JOE talks to rising star Alan Dunbar about the Irish Open and what it is like to play the Masters 7 years ago

JOE talks to rising star Alan Dunbar about the Irish Open and what it is like to play the Masters

Before it all tees off at Carton House tomorrow, JOE grabbed a quick chat with one of Irish golf’s brightest new stars, Alan Dunbar.

It has been a hell of a few months for Rathmore golfer Alan Dunbar. From playing the US Masters to turning pro, the 23-year-old is getting ready to play his home Open at Carton House this week.


Before he tees off, we managed to grab him for a quick chat.

JOE: So, how’s the form heading into this week?

Alan Dunbar: Yeah, it’s been good. Playing a few tournaments, making a couple of cuts so things have been going good.

JOE: And how is Carton House looking to you, does the course suit you?

AD: I’ve played the course a few times, the European Amateur was held here last year and the National Academy is based here so I’m familiar enough with it. The course is quite long so I’ll have to hit it and if you lay up from the bunkers you’re too far back so you've got to take them on.

JOE: This is your first Irish Open as a pro so tell us does it feel any different?

AD: As an amateur the tournament was all new to me. This year I feel a lot more comfortable and I know what I’m doing. At the start of the year it was all about settling in and I'm settled now so I'm just looking forward to getting out there tomorrow.


JOE: How have you found the transition to going pro? Is life on Tour not quite as glamorous as it seems?

AD: The key on Tour is knowing how to pass the time. If you’ve nothing to do it can be boring just sitting around in hotel rooms so you have to manage your time. As an amateur, you travel as a squad so it is different as a pro.

JOE: Of course your last amateur appearance was at the Masters. Tell us about that week.

AD: I had a great week, I was excited as not many people get the chance. Lots of pros play for years and never get a chance so to get there as an amateur was a great reward for winning the British Amateur title. I enjoyed it, I didn’t play bad but I struggled on the greens, as most first-timers do.

JOE: And are they as hard to read as everyone says?


AD: Yeah, I thought they were 10 times harder than I expected!

Dunbar masters

JOE: You played with a former winner at Augusta, Trevor Immelman. Did you learn a lot from him?

AD: Just from watching him you could tell that he had played around there quite a few times. He just hit the ball in the right place all day and he never looked like making a bogey. Me and George Coetzee (another Augusta debutant), well, you could tell it was our first time.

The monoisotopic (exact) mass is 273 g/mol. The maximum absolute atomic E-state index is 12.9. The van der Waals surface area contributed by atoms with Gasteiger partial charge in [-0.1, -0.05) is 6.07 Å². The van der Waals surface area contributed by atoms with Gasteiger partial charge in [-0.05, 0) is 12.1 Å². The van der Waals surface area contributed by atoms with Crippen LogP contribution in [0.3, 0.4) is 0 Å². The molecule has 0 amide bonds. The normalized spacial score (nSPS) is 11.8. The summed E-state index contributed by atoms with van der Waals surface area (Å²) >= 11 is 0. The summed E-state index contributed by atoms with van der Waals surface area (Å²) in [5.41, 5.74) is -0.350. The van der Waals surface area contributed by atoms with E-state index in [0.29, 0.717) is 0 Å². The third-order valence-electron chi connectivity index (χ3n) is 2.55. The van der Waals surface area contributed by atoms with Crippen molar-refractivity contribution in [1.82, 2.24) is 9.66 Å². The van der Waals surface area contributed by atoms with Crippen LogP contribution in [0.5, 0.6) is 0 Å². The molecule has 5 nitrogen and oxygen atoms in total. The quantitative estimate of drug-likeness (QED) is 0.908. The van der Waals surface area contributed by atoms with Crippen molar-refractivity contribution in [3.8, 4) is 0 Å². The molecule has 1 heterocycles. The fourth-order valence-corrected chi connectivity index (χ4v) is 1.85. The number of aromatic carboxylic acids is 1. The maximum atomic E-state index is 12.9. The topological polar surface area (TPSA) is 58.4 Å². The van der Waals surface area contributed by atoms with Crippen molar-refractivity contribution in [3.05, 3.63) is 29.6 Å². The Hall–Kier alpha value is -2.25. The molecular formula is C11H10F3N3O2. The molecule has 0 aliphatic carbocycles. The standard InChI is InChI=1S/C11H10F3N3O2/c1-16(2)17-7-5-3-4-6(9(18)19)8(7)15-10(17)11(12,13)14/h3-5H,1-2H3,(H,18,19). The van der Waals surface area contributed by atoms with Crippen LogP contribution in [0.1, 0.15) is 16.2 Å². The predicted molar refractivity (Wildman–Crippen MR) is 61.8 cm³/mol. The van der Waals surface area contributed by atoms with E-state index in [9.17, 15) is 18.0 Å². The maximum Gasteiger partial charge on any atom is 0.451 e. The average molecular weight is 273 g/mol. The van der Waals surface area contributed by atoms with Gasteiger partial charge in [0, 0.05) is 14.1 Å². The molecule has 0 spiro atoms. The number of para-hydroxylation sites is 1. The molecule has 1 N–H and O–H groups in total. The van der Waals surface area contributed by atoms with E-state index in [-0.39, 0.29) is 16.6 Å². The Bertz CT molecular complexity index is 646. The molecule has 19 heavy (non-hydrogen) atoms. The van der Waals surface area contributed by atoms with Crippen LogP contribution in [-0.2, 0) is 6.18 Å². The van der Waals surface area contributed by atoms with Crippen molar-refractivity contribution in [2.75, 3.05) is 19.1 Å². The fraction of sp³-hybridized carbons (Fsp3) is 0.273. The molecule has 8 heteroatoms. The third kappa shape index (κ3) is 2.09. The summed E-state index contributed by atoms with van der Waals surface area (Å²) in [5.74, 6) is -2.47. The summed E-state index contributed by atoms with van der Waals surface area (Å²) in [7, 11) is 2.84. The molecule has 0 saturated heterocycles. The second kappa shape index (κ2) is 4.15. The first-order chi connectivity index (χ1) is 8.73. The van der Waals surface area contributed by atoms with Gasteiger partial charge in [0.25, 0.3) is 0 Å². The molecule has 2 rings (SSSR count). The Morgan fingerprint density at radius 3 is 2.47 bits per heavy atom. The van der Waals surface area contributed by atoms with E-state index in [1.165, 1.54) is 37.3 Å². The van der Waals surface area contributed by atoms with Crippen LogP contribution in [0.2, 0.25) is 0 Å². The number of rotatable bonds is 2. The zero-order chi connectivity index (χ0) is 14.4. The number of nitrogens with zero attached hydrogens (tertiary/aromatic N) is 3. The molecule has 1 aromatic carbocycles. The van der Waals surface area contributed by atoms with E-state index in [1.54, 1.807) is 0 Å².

JOE: Was it everything you expected it to be?

AD: It was actually so much better than that. You just can’t describe it, it’s an unbelievable place. Just playing on the Sunday before with John Carr, before all the stands and stuff go in, and standing on the first tee looking over the entire course is very special.

JOE: By turning pro just after the Masters you forfeited your entry to the US Open at Merion. After watching the tournament, were you at least a little happy to miss out on the brutally tough course?

AD: Certainly the way the tournament played out, with the weather especially making it tough, yeah, I was happy enough with my decision. I’ve managed to get a lot of golf under my belt and a lot of experience by turning pro. If I had stayed amateur I would have missed out on an awful lot of golf.


JOE: And have you spoken to the lads who played Merion, how bad was it?

AD: Yeah, I spoke to Kevin Phelan (Irish amateur) and I told him how well he did. He told me that he shot +20 so it wasn’t that good (laughs). The best players in the world were shooting 20 over so he did really well. He made the cut and had a great week and I told him that.

JOE: As a man who knows that part of the world very well, do you reckon there is a serious chance for Portrush to host the British Open?

AD: It’s definitely capable. Portrush is twice the size Merion is. It definitely has the room, they proved that with the Irish Open last year. It’s a perfect venue for it.

JOE: And if you don’t take the glory yourself on Sunday, who’s your tip for success this week?

AD: Thomas Bjorn. He’s playing so well, he’s top five every week and he has a  great record at Carton House. He’s due a win so I’ll go for him.

JOE: Okay Alan we’ll let you go. Thanks for your time and good luck in the tournament.

AD: No bother, cheers.